Loss and mourning loom over John Lennon's life and legacy. Since his tragic death in 1980, he has embodied our culture's feelings of loss; he has become an object of mourning, of fantasy, of desire. Lennon himself created an aesthetic vocabulary for dealing with loss, pain, and loneliness that is unparalleled in modern times. His personal crises reflect core dimensions of modern social experience, in particular transformations affecting sexuality, masculinity, identity, and fatherhood. In this provocative account, Anthony Elliott places Lennon's life and career in its social context, examining the ways the ex-Beatle has come to symbolize an entire culture's struggle to mourn.
Elliott interweaves broad-ranging discussions of celebrity, pop music, politics, feminism, psychoanalysis, and postmodernism with in-depth analyses of Lennon's life and art. Beginning with a brilliant reading of Albert Goldman's bestselling biography, he moves to the loneliness and pain of Lennon's childhood, developing a powerful analysis of songs such as "Strawberry Fields Forever" and "I Am the Walrus." From "Help" to "Mother" to "I'm Losing You," he contends that a consistent exploration of pain and loss in the wider emotional and political world is evident in the body of Lennon's works.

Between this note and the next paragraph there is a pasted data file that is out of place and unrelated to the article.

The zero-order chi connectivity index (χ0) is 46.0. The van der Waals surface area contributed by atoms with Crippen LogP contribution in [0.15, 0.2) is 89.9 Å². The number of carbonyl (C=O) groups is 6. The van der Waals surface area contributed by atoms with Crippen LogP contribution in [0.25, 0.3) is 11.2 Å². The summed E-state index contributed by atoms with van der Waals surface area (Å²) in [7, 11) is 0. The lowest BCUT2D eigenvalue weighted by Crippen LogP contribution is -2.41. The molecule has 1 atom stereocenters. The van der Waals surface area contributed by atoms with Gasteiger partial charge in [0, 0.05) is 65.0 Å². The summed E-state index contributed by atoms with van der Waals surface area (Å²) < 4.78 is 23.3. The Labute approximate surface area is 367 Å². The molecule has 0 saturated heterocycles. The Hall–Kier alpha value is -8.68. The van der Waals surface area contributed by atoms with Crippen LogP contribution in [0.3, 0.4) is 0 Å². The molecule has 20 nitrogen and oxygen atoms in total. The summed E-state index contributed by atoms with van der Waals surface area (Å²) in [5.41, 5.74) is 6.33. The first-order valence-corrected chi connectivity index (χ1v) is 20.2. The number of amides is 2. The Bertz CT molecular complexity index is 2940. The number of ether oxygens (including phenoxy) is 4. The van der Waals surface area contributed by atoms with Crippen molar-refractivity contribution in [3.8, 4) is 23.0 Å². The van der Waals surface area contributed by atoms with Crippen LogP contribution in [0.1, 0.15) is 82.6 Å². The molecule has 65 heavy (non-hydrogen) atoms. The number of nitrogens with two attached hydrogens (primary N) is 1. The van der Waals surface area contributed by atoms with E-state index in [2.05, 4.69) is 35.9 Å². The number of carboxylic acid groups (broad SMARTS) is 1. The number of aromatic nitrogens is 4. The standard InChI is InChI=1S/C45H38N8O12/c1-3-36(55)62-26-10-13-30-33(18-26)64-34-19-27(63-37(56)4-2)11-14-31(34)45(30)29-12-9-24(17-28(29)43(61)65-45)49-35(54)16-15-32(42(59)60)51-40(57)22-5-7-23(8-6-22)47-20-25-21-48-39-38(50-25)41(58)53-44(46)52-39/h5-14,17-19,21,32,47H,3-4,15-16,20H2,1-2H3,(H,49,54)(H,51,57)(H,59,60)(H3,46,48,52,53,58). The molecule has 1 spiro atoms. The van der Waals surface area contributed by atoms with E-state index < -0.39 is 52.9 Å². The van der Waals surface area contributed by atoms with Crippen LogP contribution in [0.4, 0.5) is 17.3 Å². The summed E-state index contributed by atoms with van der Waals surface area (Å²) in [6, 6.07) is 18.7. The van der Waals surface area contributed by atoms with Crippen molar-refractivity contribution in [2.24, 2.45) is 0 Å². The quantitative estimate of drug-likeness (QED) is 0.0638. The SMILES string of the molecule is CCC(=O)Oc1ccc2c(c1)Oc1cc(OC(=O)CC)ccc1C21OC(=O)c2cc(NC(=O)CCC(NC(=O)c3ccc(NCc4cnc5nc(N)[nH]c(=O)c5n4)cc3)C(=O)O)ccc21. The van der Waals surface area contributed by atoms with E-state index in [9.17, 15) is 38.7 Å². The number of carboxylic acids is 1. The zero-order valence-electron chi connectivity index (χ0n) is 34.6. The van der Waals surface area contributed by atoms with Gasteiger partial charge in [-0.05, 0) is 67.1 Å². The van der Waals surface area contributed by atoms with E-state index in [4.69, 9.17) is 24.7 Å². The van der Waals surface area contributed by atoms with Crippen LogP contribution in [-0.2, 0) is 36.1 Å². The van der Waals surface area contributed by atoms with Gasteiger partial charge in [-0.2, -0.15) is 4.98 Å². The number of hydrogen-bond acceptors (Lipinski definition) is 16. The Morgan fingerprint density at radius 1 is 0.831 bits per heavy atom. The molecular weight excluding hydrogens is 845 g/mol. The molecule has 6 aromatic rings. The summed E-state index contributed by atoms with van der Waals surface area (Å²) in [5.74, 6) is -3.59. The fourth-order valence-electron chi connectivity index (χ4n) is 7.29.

Elliott explores the complex, contradictory role of love in Lennon's life, with a particular focus on the themes of guilt and grief, sexuality and desire. He gives careful attention to Lennon's personal relationships--from his marriage to Cynthia Powell to his extraordinary romance with Yoko Ono. Elliott also offers a fresh consideration of Lennon's commitment to radical politics and world peace; a detailed account of his withdrawal from public life and his time as a house-husband in the late 1970s; and an examination of the postmodern, hi-tech "reunion" of The Beatles in 1994, in which John Lennon magically returned from the dead for the recording of "Free as a Bird" and "Real Love."
By exploring the ways we remember Lennon--from the endless repackaging of his music to the more serious reappraisals of his significance in contemporary culture--we come to see this modern icon, as well as ourselves, in a new and different light.